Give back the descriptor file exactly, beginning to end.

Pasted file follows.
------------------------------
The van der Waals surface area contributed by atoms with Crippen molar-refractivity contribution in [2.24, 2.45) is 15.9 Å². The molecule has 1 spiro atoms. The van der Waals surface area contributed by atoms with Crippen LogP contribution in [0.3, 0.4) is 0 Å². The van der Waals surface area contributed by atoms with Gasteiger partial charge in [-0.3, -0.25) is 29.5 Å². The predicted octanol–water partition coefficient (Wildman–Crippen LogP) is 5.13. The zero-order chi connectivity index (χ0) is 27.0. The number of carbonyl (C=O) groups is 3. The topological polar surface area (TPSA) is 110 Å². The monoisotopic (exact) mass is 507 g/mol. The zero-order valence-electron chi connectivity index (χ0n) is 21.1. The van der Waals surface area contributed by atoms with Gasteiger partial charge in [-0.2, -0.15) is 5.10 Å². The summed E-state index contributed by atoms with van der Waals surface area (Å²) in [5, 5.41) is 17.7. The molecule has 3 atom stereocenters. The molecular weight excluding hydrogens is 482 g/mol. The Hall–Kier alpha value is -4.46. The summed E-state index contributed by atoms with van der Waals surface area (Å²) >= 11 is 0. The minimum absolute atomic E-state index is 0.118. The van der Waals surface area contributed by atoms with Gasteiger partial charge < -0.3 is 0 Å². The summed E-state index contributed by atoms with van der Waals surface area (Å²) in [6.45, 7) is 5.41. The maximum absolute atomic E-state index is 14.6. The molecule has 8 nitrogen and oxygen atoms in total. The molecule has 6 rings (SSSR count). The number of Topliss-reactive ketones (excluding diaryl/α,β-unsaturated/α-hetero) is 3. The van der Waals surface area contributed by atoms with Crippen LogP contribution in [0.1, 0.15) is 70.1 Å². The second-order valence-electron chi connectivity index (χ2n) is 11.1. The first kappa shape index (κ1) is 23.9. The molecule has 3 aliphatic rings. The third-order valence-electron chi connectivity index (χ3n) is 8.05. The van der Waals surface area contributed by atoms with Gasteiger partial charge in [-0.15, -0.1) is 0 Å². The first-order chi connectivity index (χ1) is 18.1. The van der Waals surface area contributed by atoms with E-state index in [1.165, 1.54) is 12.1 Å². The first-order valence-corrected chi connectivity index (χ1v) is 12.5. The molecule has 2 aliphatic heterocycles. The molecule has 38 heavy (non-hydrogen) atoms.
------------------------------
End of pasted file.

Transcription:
The van der Waals surface area contributed by atoms with Crippen molar-refractivity contribution in [2.24, 2.45) is 15.9 Å². The molecule has 1 spiro atoms. The van der Waals surface area contributed by atoms with Crippen LogP contribution in [0.3, 0.4) is 0 Å². The van der Waals surface area contributed by atoms with Gasteiger partial charge in [-0.3, -0.25) is 29.5 Å². The predicted octanol–water partition coefficient (Wildman–Crippen LogP) is 5.13. The zero-order chi connectivity index (χ0) is 27.0. The number of carbonyl (C=O) groups is 3. The topological polar surface area (TPSA) is 110 Å². The monoisotopic (exact) mass is 507 g/mol. The zero-order valence-electron chi connectivity index (χ0n) is 21.1. The van der Waals surface area contributed by atoms with Gasteiger partial charge in [-0.2, -0.15) is 5.10 Å². The summed E-state index contributed by atoms with van der Waals surface area (Å²) in [5, 5.41) is 17.7. The molecule has 3 atom stereocenters. The molecular weight excluding hydrogens is 482 g/mol. The Hall–Kier alpha value is -4.46. The summed E-state index contributed by atoms with van der Waals surface area (Å²) >= 11 is 0. The minimum absolute atomic E-state index is 0.118. The van der Waals surface area contributed by atoms with Gasteiger partial charge < -0.3 is 0 Å². The summed E-state index contributed by atoms with van der Waals surface area (Å²) in [6.45, 7) is 5.41. The maximum absolute atomic E-state index is 14.6. The molecule has 8 nitrogen and oxygen atoms in total. The molecule has 6 rings (SSSR count). The number of Topliss-reactive ketones (excluding diaryl/α,β-unsaturated/α-hetero) is 3. The van der Waals surface area contributed by atoms with Crippen LogP contribution in [0.1, 0.15) is 70.1 Å². The second-order valence-electron chi connectivity index (χ2n) is 11.1. The first kappa shape index (κ1) is 23.9. The molecule has 3 aliphatic rings. The third-order valence-electron chi connectivity index (χ3n) is 8.05. The van der Waals surface area contributed by atoms with Gasteiger partial charge in [-0.15, -0.1) is 0 Å². The first-order chi connectivity index (χ1) is 18.1. The van der Waals surface area contributed by atoms with E-state index in [1.165, 1.54) is 12.1 Å². The first-order valence-corrected chi connectivity index (χ1v) is 12.5. The molecule has 2 aliphatic heterocycles. The molecule has 38 heavy (non-hydrogen) atoms.